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No, our headline isn't the latest gymnastics move from Gabby Douglas. We stopped by Real Estate Investment Services's Chad Anderson's South Lake Union office on a recent breezy summer day to get his take on the current CRE climate.
Chad Anderson of Real Estate Investment Services in South Lake Union.
A vegan bar, a Castle Megastore, a burned down house—you name it. Chad has sold it. He's worked in real estate in one way or another since he was a kid and says the feeling right now is everyone-into-the-pool: Beginning late last year, owners have been paying cash for unfinished buildings, and now developers are beginning to do the same thing with prime land. "It's a financial panic in reverse," he tells us on the right assists. "One investor jumps and people think this is it and jump, too."
The Broadway Commerical Center on Capitol Hill.
Above, the Broadway Center on Capitol Hill, one of the properties being sold by the Chad Anderson Group. If selling real estate wasn't in Chad's blood to begin with, it was certainly in his home. "I grew up remodeling properties," the former Lakewood High linebacker notes. "If you spent the night at my house, the next morning you were working on a rental." The drywall-hanging days are over, but Chad has never conceived of doing anything else. Baby-faced, he initially sold houses "because I looked like I was 14," he tells us. "My plan was always to talk to people on the phone to get them convinced of my skills."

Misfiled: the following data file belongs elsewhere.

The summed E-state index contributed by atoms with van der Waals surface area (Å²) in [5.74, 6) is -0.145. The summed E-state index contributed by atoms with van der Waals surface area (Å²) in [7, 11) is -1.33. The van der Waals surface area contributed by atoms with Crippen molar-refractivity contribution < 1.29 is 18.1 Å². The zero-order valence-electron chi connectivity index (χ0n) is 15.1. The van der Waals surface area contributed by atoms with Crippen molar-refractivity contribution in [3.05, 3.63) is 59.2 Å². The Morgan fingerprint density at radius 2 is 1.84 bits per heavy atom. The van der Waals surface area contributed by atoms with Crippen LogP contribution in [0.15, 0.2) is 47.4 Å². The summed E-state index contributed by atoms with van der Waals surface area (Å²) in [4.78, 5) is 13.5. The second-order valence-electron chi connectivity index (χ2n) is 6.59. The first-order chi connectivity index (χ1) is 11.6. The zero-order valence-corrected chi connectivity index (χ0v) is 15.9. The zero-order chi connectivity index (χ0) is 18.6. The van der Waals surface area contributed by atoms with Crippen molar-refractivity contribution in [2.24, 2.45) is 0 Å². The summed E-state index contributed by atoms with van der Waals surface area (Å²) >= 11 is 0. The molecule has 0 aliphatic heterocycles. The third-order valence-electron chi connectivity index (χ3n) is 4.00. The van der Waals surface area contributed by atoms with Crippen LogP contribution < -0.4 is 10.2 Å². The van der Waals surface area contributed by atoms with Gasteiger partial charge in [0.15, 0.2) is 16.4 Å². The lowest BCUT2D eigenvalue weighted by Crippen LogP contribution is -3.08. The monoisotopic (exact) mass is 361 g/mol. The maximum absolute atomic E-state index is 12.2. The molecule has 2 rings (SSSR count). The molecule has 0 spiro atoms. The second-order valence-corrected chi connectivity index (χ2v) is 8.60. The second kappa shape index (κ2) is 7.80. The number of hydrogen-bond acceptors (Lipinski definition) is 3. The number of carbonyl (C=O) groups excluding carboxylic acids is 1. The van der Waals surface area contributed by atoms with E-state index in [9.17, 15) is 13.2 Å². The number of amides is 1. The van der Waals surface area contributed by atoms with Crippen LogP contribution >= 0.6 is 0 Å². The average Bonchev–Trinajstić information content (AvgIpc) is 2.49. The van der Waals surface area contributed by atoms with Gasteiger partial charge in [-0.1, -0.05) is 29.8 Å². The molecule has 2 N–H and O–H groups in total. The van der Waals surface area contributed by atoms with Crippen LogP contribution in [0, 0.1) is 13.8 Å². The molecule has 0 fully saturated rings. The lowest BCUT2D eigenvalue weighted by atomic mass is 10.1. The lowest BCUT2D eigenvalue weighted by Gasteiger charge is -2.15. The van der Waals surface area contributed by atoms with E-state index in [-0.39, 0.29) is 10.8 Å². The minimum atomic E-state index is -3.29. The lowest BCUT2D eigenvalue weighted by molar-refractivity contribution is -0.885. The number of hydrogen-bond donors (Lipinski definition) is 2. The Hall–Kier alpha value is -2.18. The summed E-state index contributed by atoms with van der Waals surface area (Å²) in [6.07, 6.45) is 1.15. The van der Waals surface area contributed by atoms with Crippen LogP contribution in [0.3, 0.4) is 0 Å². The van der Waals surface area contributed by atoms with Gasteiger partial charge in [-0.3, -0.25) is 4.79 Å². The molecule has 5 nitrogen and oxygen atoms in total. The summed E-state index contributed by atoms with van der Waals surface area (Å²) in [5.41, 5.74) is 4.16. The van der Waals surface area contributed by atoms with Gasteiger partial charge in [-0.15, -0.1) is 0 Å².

Chad and buddies pitching in picking up litter for Tacoma CARES.
He eventually branched out with John L. Scott, but the focus for the past several years has been creating and protecting real estate wealth for his investors through his multiple companies. Chad's mom Debbi Anderson was a longtime John L. Scott broker, and he rode through the crisis by focusing on the property management. What did he learn? "Too much leverage can be dangerous." He's taken the same approach to growing REIS, which he likens to a McDonald's. "The platform for expansion franchising is there," he says. That leads to another thing he learned from the past several years: "Steady, graduated growth is the only way to be successful."